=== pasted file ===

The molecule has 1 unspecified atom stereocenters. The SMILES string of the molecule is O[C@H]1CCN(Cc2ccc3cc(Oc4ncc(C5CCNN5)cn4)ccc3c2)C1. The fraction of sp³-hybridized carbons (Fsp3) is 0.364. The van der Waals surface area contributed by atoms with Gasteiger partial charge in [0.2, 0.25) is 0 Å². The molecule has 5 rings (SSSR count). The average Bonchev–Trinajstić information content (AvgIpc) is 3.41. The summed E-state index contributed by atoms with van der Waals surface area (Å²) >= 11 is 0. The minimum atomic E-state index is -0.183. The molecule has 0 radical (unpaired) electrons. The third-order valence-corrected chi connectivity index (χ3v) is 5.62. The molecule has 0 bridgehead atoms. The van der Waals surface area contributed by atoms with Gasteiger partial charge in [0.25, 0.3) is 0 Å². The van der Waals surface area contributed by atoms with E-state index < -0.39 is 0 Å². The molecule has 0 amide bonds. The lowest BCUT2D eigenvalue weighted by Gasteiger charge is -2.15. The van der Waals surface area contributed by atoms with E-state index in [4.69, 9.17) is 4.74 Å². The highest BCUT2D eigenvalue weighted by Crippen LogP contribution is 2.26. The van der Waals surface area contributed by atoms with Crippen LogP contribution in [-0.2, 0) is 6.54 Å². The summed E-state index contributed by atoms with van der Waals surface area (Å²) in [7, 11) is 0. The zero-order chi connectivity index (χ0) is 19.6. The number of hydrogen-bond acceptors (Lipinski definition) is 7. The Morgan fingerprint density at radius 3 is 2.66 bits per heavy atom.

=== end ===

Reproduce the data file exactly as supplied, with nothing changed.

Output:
The molecule has 1 unspecified atom stereocenters. The SMILES string of the molecule is O[C@H]1CCN(Cc2ccc3cc(Oc4ncc(C5CCNN5)cn4)ccc3c2)C1. The fraction of sp³-hybridized carbons (Fsp3) is 0.364. The van der Waals surface area contributed by atoms with Gasteiger partial charge in [0.2, 0.25) is 0 Å². The molecule has 5 rings (SSSR count). The average Bonchev–Trinajstić information content (AvgIpc) is 3.41. The summed E-state index contributed by atoms with van der Waals surface area (Å²) >= 11 is 0. The minimum atomic E-state index is -0.183. The molecule has 0 radical (unpaired) electrons. The third-order valence-corrected chi connectivity index (χ3v) is 5.62. The molecule has 0 bridgehead atoms. The van der Waals surface area contributed by atoms with Gasteiger partial charge in [0.25, 0.3) is 0 Å². The van der Waals surface area contributed by atoms with E-state index < -0.39 is 0 Å². The molecule has 0 amide bonds. The lowest BCUT2D eigenvalue weighted by Gasteiger charge is -2.15. The van der Waals surface area contributed by atoms with E-state index in [4.69, 9.17) is 4.74 Å². The highest BCUT2D eigenvalue weighted by Crippen LogP contribution is 2.26. The van der Waals surface area contributed by atoms with Crippen LogP contribution in [-0.2, 0) is 6.54 Å². The summed E-state index contributed by atoms with van der Waals surface area (Å²) in [7, 11) is 0. The zero-order chi connectivity index (χ0) is 19.6. The number of hydrogen-bond acceptors (Lipinski definition) is 7. The Morgan fingerprint density at radius 3 is 2.66 bits per heavy atom.